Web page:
“I would just say that we’ve seen what our established parties do in West Virginia, and we’re not in too good of a position given their leadership so far,” Keaton said. “I would encourage other people to take a look at our Mountain Party candidates and decide if, perhaps, they may be a better direction for West Virginia.”

Former state historian and Mountain Party stalwart Greg Carroll, a Putnam County native, said the party faces a tall task when it comes to fundraising.

“A lot of the Republican and Democratic Party function is based on garnering funds from large corporations,” he said. “That’s how they survive. They always advertise as if they have small donations. No. It’s big donations from huge corporations.”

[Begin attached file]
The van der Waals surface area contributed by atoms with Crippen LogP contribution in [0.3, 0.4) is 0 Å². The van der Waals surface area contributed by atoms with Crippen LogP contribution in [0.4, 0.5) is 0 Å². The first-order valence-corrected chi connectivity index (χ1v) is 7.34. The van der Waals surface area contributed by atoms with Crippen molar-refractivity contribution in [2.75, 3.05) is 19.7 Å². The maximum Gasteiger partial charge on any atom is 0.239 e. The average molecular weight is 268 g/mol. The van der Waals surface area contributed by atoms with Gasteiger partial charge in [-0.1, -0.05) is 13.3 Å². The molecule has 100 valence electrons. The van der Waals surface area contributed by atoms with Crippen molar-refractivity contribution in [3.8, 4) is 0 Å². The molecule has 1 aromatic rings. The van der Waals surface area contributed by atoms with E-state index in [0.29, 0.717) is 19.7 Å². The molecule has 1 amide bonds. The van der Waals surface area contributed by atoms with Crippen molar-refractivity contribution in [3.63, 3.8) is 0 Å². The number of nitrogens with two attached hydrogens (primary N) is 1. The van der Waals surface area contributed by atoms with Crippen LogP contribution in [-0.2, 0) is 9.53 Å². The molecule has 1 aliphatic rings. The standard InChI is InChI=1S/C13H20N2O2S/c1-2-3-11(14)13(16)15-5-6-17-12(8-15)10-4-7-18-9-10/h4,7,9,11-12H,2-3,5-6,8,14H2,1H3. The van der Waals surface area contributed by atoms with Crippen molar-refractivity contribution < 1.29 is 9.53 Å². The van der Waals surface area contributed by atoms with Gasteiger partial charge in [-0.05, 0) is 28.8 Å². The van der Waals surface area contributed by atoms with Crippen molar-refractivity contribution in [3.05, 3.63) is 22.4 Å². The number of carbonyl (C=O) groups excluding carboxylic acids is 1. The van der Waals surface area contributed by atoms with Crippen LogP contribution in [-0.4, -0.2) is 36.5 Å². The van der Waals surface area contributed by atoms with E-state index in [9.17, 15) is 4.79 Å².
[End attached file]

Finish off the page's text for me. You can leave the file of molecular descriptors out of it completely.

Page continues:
But Carroll is confident that the party die hards can contribute more by getting a little creative, which includes a Mountain Party Associates program.

“The situation is one where our party that’s very working class, pro-labor union, pro-poor folks, we’ve still got to put in as much money as we can,” he said. “We’ve done a fair job, but not a great job.”

That program will allow for voters who don’t want to leave their long-time parties–or don’t want to join a party at all–to still contribute and stay involved with the Mountain Party.

Carroll said he hoped to be able to convince others to see the state the way he had seen it–from a historian’s point of view.